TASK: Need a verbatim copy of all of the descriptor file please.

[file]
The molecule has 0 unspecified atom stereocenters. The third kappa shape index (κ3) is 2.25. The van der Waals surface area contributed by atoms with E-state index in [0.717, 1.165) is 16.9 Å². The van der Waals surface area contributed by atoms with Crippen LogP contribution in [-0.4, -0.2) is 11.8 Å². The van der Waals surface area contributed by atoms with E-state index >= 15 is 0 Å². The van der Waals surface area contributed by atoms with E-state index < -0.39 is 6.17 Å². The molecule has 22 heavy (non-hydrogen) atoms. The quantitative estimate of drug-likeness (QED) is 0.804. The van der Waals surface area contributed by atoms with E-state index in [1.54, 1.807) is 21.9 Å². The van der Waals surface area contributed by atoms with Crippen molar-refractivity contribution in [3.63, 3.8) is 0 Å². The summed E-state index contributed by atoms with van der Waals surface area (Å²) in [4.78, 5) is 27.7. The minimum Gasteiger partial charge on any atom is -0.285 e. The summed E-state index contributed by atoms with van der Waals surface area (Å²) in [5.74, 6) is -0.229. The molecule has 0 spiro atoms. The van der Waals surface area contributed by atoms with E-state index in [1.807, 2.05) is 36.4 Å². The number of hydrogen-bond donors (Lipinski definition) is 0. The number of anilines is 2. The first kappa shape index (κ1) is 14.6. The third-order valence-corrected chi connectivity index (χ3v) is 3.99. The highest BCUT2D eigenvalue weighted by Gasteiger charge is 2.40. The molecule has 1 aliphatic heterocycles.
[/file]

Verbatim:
The molecule has 0 unspecified atom stereocenters. The third kappa shape index (κ3) is 2.25. The van der Waals surface area contributed by atoms with E-state index in [0.717, 1.165) is 16.9 Å². The van der Waals surface area contributed by atoms with Crippen LogP contribution in [-0.4, -0.2) is 11.8 Å². The van der Waals surface area contributed by atoms with E-state index >= 15 is 0 Å². The van der Waals surface area contributed by atoms with E-state index < -0.39 is 6.17 Å². The molecule has 22 heavy (non-hydrogen) atoms. The quantitative estimate of drug-likeness (QED) is 0.804. The van der Waals surface area contributed by atoms with E-state index in [1.54, 1.807) is 21.9 Å². The van der Waals surface area contributed by atoms with Crippen molar-refractivity contribution in [3.63, 3.8) is 0 Å². The summed E-state index contributed by atoms with van der Waals surface area (Å²) in [4.78, 5) is 27.7. The minimum Gasteiger partial charge on any atom is -0.285 e. The summed E-state index contributed by atoms with van der Waals surface area (Å²) in [5.74, 6) is -0.229. The molecule has 0 spiro atoms. The van der Waals surface area contributed by atoms with E-state index in [1.807, 2.05) is 36.4 Å². The number of hydrogen-bond donors (Lipinski definition) is 0. The number of anilines is 2. The first kappa shape index (κ1) is 14.6. The third-order valence-corrected chi connectivity index (χ3v) is 3.99. The highest BCUT2D eigenvalue weighted by Gasteiger charge is 2.40. The molecule has 1 aliphatic heterocycles.